The Piscatory Ring, or the Ring of the Fisherman, is first mentioned in a letter written by Pope Clement IV to his nephew Pietro Grossi in 1265. The Ring of the Fisherman was used for sealing all the pope’s private correspondence. Public documents, by contrast, were sealed by stamping a different papal seal onto lead which was attached to the document. Such documents were historically called papal bulls, named after the stamped bulla of lead. In that time, seals helped to verify that private documents had not been tampered with or opened in transit. With modern means of communication, this practice of sealing a document with wax and then pressing the signet into the wax has fallen out of use.
-a modern bulla attached by yellow cord to the Apostolic constitution Magni aestimamus issued by Pope Benedict XVI in 2011.
In keeping with this original and rather practical purpose, the ring of the fisherman was traditionally destroyed with a special hammer after the death of a pope. Pope Emeritus Benedict XVI had his papal disfigured so it could not be used as a seal anymore, to signify the end of his papacy, even though it is merely traditional and not used as a practical seal any longer.
According to the rules governing the interregnum and election of a pope, the College of Cardinals must “arrange for the destruction of the fisherman’s ring and of the lead seal with which apostolic letters are dispatched.” [From the Apostolic Constitution Universi Dominis Gregis]
On March 6, 2013, Jesuit Father Federico Lombardi, Vatican spokesman, told reporters that this “destruction” had been completed, although he explained that the ring is not smashed or destroyed completely; rather, two deep cuts are made in its face so that it can no longer be used as a seal.
Retired Pope Benedict received the ring at his inauguration Mass along with his pallium, the woolen stole symbolizing a bishop’s authority. Both are based on ancient designs.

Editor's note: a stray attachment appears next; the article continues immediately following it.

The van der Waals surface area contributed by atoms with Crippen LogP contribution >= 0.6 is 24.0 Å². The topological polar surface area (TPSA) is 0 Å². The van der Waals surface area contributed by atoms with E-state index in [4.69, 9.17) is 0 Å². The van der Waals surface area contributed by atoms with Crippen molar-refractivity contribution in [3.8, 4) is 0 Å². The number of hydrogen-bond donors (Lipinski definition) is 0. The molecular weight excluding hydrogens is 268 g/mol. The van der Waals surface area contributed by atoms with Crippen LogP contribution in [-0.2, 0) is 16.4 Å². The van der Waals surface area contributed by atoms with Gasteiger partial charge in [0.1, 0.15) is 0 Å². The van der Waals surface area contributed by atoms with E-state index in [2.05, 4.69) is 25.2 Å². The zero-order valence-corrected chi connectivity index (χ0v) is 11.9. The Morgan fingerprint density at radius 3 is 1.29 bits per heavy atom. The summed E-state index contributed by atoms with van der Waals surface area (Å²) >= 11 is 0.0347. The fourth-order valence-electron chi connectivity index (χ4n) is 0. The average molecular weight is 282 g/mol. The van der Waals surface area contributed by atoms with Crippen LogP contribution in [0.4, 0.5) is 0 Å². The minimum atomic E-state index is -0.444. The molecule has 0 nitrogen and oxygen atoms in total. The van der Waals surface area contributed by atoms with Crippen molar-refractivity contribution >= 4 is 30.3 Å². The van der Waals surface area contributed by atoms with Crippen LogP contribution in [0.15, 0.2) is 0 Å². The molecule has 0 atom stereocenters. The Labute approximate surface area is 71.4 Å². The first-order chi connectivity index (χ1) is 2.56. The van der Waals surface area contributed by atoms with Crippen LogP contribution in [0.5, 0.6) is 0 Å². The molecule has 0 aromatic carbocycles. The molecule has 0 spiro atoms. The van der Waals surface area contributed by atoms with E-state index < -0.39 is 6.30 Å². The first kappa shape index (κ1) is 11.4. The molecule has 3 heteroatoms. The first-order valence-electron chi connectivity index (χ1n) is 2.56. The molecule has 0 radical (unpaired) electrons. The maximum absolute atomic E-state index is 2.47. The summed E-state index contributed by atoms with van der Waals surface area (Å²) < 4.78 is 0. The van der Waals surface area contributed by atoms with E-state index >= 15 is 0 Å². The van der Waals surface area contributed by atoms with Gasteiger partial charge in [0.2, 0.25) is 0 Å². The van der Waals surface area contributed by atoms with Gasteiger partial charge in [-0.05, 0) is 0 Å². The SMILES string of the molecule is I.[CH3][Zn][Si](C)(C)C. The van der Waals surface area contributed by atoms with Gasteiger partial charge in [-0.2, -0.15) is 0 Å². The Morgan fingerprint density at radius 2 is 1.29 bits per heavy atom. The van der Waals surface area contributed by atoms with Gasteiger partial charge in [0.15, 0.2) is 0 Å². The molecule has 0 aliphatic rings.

-Annulus Piscatoris of Pope Francis, compared to older rings, is made of gold-plated silver. It was made from the wax cast of a ring supposedly made for Pope St Paul VI (1897-1978) but was never created. The former personal secretary of Pope Paul VI kept the wax cast and gave it to Monsignor Ettore Malnati, who later on made the ring that was offered to Pope Francis.
Traditionally, upon the pope’s death, in the presence of other cardinals, the ring would be smashed with a ceremonial silver hammer.
After doctors have clinically confirmed the Pope’s death, traditionally, to be sure ceremonially the Pope is dead, the corpus is tapped three times on the forehead with this hammer along with calling out his Christian (first) name three times to be sure he is not just sleeping. This comes from a time long before our current knowledge of brain death. Then the ring and the papal seal are smashed. The papal apartments in the Vatican and Castelgondolfo are sealed to ensure no documents in process at the time of the Pope’s death are disturbed or published during the interregnum. At the inauguration of the next pope, a new ring would be presented to the new pope.